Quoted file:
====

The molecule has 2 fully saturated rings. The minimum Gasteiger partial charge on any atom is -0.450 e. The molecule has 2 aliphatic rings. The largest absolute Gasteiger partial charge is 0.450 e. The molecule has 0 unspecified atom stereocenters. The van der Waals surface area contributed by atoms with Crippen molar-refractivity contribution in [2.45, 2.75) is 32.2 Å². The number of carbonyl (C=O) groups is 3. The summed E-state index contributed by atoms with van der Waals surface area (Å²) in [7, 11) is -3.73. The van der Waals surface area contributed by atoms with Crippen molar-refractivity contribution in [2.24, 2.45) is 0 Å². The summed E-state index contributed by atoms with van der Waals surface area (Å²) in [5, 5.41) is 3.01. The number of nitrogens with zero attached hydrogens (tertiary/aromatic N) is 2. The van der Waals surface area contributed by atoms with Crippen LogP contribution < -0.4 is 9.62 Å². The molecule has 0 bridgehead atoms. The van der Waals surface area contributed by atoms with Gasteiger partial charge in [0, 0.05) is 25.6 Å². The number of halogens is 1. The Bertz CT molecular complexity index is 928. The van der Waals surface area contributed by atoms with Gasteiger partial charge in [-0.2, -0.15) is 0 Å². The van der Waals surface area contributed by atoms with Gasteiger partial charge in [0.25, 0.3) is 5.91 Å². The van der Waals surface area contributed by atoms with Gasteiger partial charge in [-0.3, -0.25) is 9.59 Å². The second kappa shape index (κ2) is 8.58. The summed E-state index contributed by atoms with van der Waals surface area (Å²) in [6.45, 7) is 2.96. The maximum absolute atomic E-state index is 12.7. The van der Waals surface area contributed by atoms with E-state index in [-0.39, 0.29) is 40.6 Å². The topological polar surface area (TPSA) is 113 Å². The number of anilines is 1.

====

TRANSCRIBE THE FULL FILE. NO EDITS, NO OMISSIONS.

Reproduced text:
The molecule has 2 fully saturated rings. The minimum Gasteiger partial charge on any atom is -0.450 e. The molecule has 2 aliphatic rings. The largest absolute Gasteiger partial charge is 0.450 e. The molecule has 0 unspecified atom stereocenters. The van der Waals surface area contributed by atoms with Crippen molar-refractivity contribution in [2.45, 2.75) is 32.2 Å². The number of carbonyl (C=O) groups is 3. The summed E-state index contributed by atoms with van der Waals surface area (Å²) in [7, 11) is -3.73. The van der Waals surface area contributed by atoms with Crippen molar-refractivity contribution in [2.24, 2.45) is 0 Å². The summed E-state index contributed by atoms with van der Waals surface area (Å²) in [5, 5.41) is 3.01. The number of nitrogens with zero attached hydrogens (tertiary/aromatic N) is 2. The van der Waals surface area contributed by atoms with Crippen LogP contribution < -0.4 is 9.62 Å². The molecule has 0 bridgehead atoms. The van der Waals surface area contributed by atoms with Gasteiger partial charge in [0, 0.05) is 25.6 Å². The number of halogens is 1. The Bertz CT molecular complexity index is 928. The van der Waals surface area contributed by atoms with Gasteiger partial charge in [-0.2, -0.15) is 0 Å². The van der Waals surface area contributed by atoms with Gasteiger partial charge in [0.25, 0.3) is 5.91 Å². The van der Waals surface area contributed by atoms with Gasteiger partial charge in [-0.3, -0.25) is 9.59 Å². The second kappa shape index (κ2) is 8.58. The summed E-state index contributed by atoms with van der Waals surface area (Å²) in [6.45, 7) is 2.96. The maximum absolute atomic E-state index is 12.7. The van der Waals surface area contributed by atoms with E-state index in [-0.39, 0.29) is 40.6 Å². The topological polar surface area (TPSA) is 113 Å². The number of anilines is 1.